Irish unity would be fair, but also destabilising

Sinn Féin is set to be the largest party in the Northern Ireland Assembly, after the results in local elections that took place in the United Kingdom on May 5.

What has happened pushes the UK towards a perhaps inevitable breakup, as Sinn Féin has long sought a united island of Ireland, which would be noble if they can secure majority support in Northern Ireland for it.

A return to Great Britain?

The people of Britain actually have no need for Ireland. If we were to lose Northern Ireland, the imposing name of the “Kingdom of Great Britain” (or just Great Britain) could be restored as the official one, as could the flag of 1707-1801, which British troops carried to war against America and France. Such days were hardly those of a lesser power, as we are now.

Even if things went a step further, and Scotland was also to gain independence, England would likely remain a powerhouse, keeping the neighbouring countries in its influence, unless the European Union was to actively work against such sway

Unionist backlash

The only peril may come from unionists in Northern Ireland, and their ties to that land, in the event that they refuse to accept the breakup of the country they were loyal to. Political radicals and aggrieved parties often end up punching above their weight, and it is not atypical that they can take a whole country hostage with their politics.

As well as a surge in violence taking place within a united Ireland, possibly drawing in outside forces such as the European Union, there is a greater risk of political radicals fleeing Northern Ireland to assume huge influence within the newly diminished Great Britain. Should anything atrocious befall the unionists residing in the united Ireland, or even a murmur of it, it would result in radical transformations of opinion in Great Britain, creating increasingly hostile English feelings towards Ireland and its EU backers. As well as undermining Scottish independence (assuming Irish unity occurs first), a wave of unionism finding a home in Great Britain could also be big enough to turn policy in London in an aggressive or revanchist direction. If Scotland in turn got independence, further flight of radical British nationalists into England could make them even more concentrated and capable of influencing London.

The return of England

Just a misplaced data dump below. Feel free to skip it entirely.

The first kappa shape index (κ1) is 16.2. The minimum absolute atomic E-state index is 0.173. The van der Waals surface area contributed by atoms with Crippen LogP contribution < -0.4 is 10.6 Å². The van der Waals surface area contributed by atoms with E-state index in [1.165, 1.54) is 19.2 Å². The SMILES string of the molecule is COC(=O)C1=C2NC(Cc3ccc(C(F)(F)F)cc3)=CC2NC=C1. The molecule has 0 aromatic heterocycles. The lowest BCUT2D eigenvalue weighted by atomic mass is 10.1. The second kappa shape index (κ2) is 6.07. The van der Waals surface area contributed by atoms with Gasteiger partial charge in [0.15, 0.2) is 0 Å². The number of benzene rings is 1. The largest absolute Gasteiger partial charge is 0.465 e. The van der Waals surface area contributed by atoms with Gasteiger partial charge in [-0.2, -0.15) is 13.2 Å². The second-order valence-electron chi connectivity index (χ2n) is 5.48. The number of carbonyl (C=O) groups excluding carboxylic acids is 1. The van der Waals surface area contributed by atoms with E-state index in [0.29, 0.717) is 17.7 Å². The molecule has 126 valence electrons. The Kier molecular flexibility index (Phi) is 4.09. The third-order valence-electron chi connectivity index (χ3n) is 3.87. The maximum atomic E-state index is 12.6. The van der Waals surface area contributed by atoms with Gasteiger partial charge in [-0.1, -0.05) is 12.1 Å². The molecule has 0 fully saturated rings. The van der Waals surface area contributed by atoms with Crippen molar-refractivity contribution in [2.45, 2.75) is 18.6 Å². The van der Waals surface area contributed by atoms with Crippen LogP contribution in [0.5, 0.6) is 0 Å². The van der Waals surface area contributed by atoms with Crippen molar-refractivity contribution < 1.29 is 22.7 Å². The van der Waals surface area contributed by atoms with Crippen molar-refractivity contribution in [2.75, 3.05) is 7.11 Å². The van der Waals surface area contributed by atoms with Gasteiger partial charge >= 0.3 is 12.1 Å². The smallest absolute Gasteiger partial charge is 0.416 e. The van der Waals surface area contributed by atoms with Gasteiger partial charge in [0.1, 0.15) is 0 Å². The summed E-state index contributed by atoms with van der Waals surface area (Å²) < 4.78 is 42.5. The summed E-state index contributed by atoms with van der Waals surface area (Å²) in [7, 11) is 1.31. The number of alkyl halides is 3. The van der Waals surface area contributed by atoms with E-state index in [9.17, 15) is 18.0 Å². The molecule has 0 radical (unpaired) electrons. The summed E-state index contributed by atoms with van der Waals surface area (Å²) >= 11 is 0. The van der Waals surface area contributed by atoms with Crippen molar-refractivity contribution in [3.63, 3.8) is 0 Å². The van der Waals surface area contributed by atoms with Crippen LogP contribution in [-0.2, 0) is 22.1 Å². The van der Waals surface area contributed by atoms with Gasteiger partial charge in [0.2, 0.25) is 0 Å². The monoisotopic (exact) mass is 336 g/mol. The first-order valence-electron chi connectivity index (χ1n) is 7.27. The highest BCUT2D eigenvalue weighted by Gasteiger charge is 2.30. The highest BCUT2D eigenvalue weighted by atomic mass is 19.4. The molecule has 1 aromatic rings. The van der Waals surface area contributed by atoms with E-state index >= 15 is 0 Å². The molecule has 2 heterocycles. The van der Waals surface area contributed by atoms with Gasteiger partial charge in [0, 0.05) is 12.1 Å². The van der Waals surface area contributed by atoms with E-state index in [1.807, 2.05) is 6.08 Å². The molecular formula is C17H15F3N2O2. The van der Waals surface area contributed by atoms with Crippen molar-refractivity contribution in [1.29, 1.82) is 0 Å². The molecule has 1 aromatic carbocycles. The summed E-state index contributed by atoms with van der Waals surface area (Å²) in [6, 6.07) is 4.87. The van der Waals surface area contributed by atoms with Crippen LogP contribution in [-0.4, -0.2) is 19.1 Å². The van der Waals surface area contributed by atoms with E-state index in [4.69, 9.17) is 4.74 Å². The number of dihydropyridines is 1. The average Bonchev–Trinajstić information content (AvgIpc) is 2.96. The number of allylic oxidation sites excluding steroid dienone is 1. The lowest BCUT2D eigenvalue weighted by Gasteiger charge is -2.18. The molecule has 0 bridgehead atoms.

In the most extreme course of future events, breakup could result in an English war not just with Scotland and Ireland but, by proxy, with old enemies like France, Spain and Germany via the European Union as the Scots and Irish will warm to them rather than the ostracised England.

The war on Russia's periphery in Ukraine exposes new vulnerabilities for all nuclear-armed powers, revealing that they are not as invulnerable as they had assumed and that the victors of the Second World War have no guarantee of security. Having a nuclear deterrent doesn't prevent conflict being actively inflamed by outside competitors on your doorstep, or result in the adjacent non-nuclear power standing down if you use force. The informal understanding that nuclear powers cannot incite a proxy to directly attack each other's territory and infrastructure is also gone, now. Now, everyone will be just expected to refrain from using nuclear weapons, as long as sneaky enough methods are being used to kill us and there is not a direct clash. This change may cause huge displeasure to Britain in the future, since it creates new rules that put the country in a new state of vulnerability. It allows the peril of a return to past ages, when Scotland was eligible as a French proxy against England.

Restored medieval conflicts

The idea of an English-EU clash reigniting Medieval-era tensions may seem farfetched, but it is not. Medieval leaders were not less civilised or educated in statehood than modern leaders. Some conflicts are inevitable, just because of the configuration of pieces on the board.

England has a much vaster population than Scotland or Ireland. It is not too hard to predict, if the UK breaks up, that these countries will be afraid and possibly even hateful of the economically and militarily giant England after being estranged from it. The temptation to bring in France or other European powers as protectors, and English resentment at this course of events, would be almost inevitable.

Nationalism, however benign at first, can unleash unpredictable and long-buried forces, as it did after the collapse of the Soviet Union. It can create opportunities for outside interference that will jeopardise a country’s security.

When an arrangement works peacefully, like the Union, it is best to treasure it and not to change it, even if we would personally prefer things to be different. This is the same case with the monarchy.